Tuesday, April 06, 2010

Islamic wealth management, avoiding future crises, Moody's says Islamic finance could reach $5 trillion

The Islamic wealth management report from Bank Sarasin raises one point which I believe is true across the Islamic finance industry: the diversification of assets is not nearly as expansive as in conventional finance and in many cases leaves investors with too much exposure to real estate. It also is too focused on transaction-based compensation for Islamic bankers. The emphasis is placed on deals and there is too little focus (and compensation based on) the long term needs of Muslim investors. As an asset manager myself, I have watched the Islamic finance industry expand, particularly in the issuance of sukuk, with much of the focus on new financial products that expand the financial structures used in conventional finance. That is not necessarily problematic because good diversification relies on different asset classes from which investors can choose. However, when the focus is on creating a diverse set of structures and not on the types of investments, there will be an unmet need. For example, the equity asset class has been the easy part with Islamic indexes being around for over 10 years now. However, there remains a shortage of fixed income-like products that is only partially filled by sukuk (for example, there is still no fixed income-substitute within the United States). A lot of the other structures being created have still focused on property finance. There can be many different ways created to provide investors with exposure to real estate markets, but that still only addresses one asset class. It may create diversification (e.g. geographical) within that asset class, but a focus on real estate markets as a predominant investment area leaves asset managers struggling to create a diversified portfolio for Muslim clients (whether or not they are exclusively focused on Muslim clients). Perhaps the (nearly) global property bust will will make other areas more attractive, but it may just create a new area where activity is concentrated. That would be a shame and would harm the investors that are the source for the Islamic finance business.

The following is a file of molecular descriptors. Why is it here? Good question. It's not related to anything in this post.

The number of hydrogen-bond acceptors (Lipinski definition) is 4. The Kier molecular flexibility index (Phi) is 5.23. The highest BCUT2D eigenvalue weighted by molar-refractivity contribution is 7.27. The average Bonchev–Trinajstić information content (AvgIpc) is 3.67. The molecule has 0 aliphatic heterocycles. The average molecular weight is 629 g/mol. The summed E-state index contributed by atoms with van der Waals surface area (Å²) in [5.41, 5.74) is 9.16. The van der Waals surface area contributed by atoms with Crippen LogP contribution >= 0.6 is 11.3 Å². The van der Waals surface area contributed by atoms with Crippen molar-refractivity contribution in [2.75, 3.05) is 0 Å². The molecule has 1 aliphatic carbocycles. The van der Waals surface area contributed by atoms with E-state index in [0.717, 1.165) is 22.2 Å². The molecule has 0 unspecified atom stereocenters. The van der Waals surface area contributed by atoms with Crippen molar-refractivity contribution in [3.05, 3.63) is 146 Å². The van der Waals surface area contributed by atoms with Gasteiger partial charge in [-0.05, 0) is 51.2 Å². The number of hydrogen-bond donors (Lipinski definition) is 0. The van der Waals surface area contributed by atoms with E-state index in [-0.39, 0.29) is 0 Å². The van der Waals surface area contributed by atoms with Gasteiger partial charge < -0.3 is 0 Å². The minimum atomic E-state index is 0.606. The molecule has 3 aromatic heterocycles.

The CEO of Fajr Capital, Iqbal Khan, said that Malaysia can provide an example for reform within the Islamic finance industry, particularly to separate the utilitarian and financial intermediation roles to prevent the problems that arose during the credit crisis. Mr. Khan said that there should be a separation to prevent the need in a future crisis for Islamic investment banks to be bailed out the government to preserve the basic payment systems within the banking system. Those payment systems could then be backstopped if necessary but ""Everything else - Mudharabah-based, asset-based, unit trust and investment fund - goes into separate business. These two, never the twain shall meet, they have to be kept separate". I believe he is absolutely correct. The flaw with the universal banking model and allowing the investment banks and commercial banks to merge (in the U.S., this was through the Gramm-Leach-Bliley Act) forced the government to bail out all or none of the banks and the combination of the two into large financial holding companies meant that in order to keep the payment systems intact, the investment banks had to be bailed out lest their losses endanger the institutions as a whole, which led to the crisis within the 'boring' areas of the credit markets unrelated to the investment banks' operations.